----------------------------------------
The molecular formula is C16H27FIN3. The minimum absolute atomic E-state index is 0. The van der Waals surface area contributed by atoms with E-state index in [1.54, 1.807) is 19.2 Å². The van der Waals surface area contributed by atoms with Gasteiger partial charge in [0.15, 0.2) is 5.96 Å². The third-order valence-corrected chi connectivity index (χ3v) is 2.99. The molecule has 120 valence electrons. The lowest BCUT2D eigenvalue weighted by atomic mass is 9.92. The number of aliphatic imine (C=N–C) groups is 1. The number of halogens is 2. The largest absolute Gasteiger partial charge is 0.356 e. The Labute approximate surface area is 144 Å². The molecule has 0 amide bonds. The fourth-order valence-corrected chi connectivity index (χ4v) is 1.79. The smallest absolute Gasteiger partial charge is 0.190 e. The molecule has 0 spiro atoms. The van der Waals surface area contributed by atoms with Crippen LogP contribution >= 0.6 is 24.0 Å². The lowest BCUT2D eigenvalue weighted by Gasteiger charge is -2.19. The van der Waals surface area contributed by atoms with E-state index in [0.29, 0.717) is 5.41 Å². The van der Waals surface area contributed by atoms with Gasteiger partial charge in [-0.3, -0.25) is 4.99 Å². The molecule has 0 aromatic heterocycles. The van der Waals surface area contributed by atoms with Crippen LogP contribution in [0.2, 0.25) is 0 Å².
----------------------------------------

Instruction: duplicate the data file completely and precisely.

The molecular formula is C16H27FIN3. The minimum absolute atomic E-state index is 0. The van der Waals surface area contributed by atoms with E-state index in [1.54, 1.807) is 19.2 Å². The van der Waals surface area contributed by atoms with Gasteiger partial charge in [0.15, 0.2) is 5.96 Å². The third-order valence-corrected chi connectivity index (χ3v) is 2.99. The molecule has 120 valence electrons. The lowest BCUT2D eigenvalue weighted by atomic mass is 9.92. The number of aliphatic imine (C=N–C) groups is 1. The number of halogens is 2. The largest absolute Gasteiger partial charge is 0.356 e. The Labute approximate surface area is 144 Å². The molecule has 0 amide bonds. The fourth-order valence-corrected chi connectivity index (χ4v) is 1.79. The smallest absolute Gasteiger partial charge is 0.190 e. The molecule has 0 spiro atoms. The van der Waals surface area contributed by atoms with Crippen LogP contribution >= 0.6 is 24.0 Å². The lowest BCUT2D eigenvalue weighted by Gasteiger charge is -2.19. The van der Waals surface area contributed by atoms with E-state index in [0.29, 0.717) is 5.41 Å². The van der Waals surface area contributed by atoms with Gasteiger partial charge in [-0.3, -0.25) is 4.99 Å². The molecule has 0 aromatic heterocycles. The van der Waals surface area contributed by atoms with Crippen LogP contribution in [0.2, 0.25) is 0 Å².